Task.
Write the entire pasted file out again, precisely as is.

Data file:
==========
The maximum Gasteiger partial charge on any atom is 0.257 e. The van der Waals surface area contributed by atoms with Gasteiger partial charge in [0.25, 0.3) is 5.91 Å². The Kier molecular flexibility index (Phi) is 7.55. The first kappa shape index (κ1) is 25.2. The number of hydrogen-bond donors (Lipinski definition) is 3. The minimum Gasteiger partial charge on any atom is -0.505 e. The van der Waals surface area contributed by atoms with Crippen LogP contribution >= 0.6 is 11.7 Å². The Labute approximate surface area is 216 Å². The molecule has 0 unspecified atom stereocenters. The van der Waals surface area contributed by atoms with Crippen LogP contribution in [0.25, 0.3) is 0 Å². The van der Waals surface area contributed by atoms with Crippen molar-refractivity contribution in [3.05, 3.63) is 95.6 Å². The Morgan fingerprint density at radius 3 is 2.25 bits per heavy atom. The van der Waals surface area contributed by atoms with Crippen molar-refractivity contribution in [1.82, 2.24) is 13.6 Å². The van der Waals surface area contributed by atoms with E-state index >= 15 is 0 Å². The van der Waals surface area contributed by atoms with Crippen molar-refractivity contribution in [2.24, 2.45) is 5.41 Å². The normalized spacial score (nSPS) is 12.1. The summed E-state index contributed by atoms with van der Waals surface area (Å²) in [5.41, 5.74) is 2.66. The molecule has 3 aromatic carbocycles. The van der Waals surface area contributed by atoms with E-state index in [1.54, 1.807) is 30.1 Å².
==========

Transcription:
The maximum Gasteiger partial charge on any atom is 0.257 e. The van der Waals surface area contributed by atoms with Gasteiger partial charge in [0.25, 0.3) is 5.91 Å². The Kier molecular flexibility index (Phi) is 7.55. The first kappa shape index (κ1) is 25.2. The number of hydrogen-bond donors (Lipinski definition) is 3. The minimum Gasteiger partial charge on any atom is -0.505 e. The van der Waals surface area contributed by atoms with Crippen LogP contribution >= 0.6 is 11.7 Å². The Labute approximate surface area is 216 Å². The molecule has 0 unspecified atom stereocenters. The van der Waals surface area contributed by atoms with Crippen LogP contribution in [0.25, 0.3) is 0 Å². The van der Waals surface area contributed by atoms with Crippen molar-refractivity contribution in [3.05, 3.63) is 95.6 Å². The Morgan fingerprint density at radius 3 is 2.25 bits per heavy atom. The van der Waals surface area contributed by atoms with Crippen molar-refractivity contribution in [1.82, 2.24) is 13.6 Å². The van der Waals surface area contributed by atoms with E-state index >= 15 is 0 Å². The van der Waals surface area contributed by atoms with Crippen molar-refractivity contribution in [2.24, 2.45) is 5.41 Å². The normalized spacial score (nSPS) is 12.1. The summed E-state index contributed by atoms with van der Waals surface area (Å²) in [5.41, 5.74) is 2.66. The molecule has 3 aromatic carbocycles. The van der Waals surface area contributed by atoms with E-state index in [1.54, 1.807) is 30.1 Å².